ITaP community cluster used to model enterovirus antibodies
A Purdue research team has used ITaP’s community clusters to model antibodies that neutralize enterovirus D68, a respiratory virus that sometimes causes a polio-like illness in children.
Collaborators at Vanderbilt University had identified antibodies that appeared to neutralize the virus in laboratory tests. The Purdue team then modeled the antibodies and virus and concluded that the two identified antibodies bound very well to the virus.
Thomas Klose, technical director of Purdue’s Cryo-EM facility, and his Purdue collaborators used a technique called cryo-electron microscopy to create many different images of the virus and antibody structure, and transferred the information to ITaP Research Computing’s recently retired Snyder community cluster to run a reconstruction program that combined the two-dimensional images into a three-dimensional structure model. This work was both computationally-intense as well as memory-intense, and could not have been accomplished without the power of a supercomputer.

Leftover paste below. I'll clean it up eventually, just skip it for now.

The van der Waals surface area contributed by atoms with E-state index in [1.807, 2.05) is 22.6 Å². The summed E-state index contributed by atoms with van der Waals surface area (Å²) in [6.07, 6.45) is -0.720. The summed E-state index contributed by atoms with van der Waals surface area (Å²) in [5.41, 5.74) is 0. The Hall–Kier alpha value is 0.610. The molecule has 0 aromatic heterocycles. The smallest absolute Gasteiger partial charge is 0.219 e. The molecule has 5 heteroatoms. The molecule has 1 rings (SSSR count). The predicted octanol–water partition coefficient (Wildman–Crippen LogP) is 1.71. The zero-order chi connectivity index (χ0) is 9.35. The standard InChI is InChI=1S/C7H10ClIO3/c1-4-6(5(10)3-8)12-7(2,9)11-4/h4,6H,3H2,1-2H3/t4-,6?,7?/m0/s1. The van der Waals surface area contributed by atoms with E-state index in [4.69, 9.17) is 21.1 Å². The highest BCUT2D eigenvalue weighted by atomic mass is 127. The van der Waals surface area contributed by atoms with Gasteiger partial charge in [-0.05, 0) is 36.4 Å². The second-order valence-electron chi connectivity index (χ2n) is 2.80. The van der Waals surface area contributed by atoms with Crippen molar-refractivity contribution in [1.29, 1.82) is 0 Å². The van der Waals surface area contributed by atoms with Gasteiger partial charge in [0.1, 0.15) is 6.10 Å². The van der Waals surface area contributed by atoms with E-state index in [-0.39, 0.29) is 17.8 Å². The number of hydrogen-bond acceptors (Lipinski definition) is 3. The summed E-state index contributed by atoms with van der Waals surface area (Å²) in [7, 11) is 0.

For the tens of terabytes of data generated by their work, Klose’s team relies on ITaP Research Computing Fortress archive. Fortress preserves their data long-term, while allowing the team access to it if they ever need to review something.
“Our needs are unique in terms of how much memory we need to use and how much data we need to move around,” says Klose. “It’s great that we have these resources.”
To learn more about Purdue’s Community Cluster Program, contact Preston Smith, executive director of ITaP Research Computing, email@example.com or 49-49729.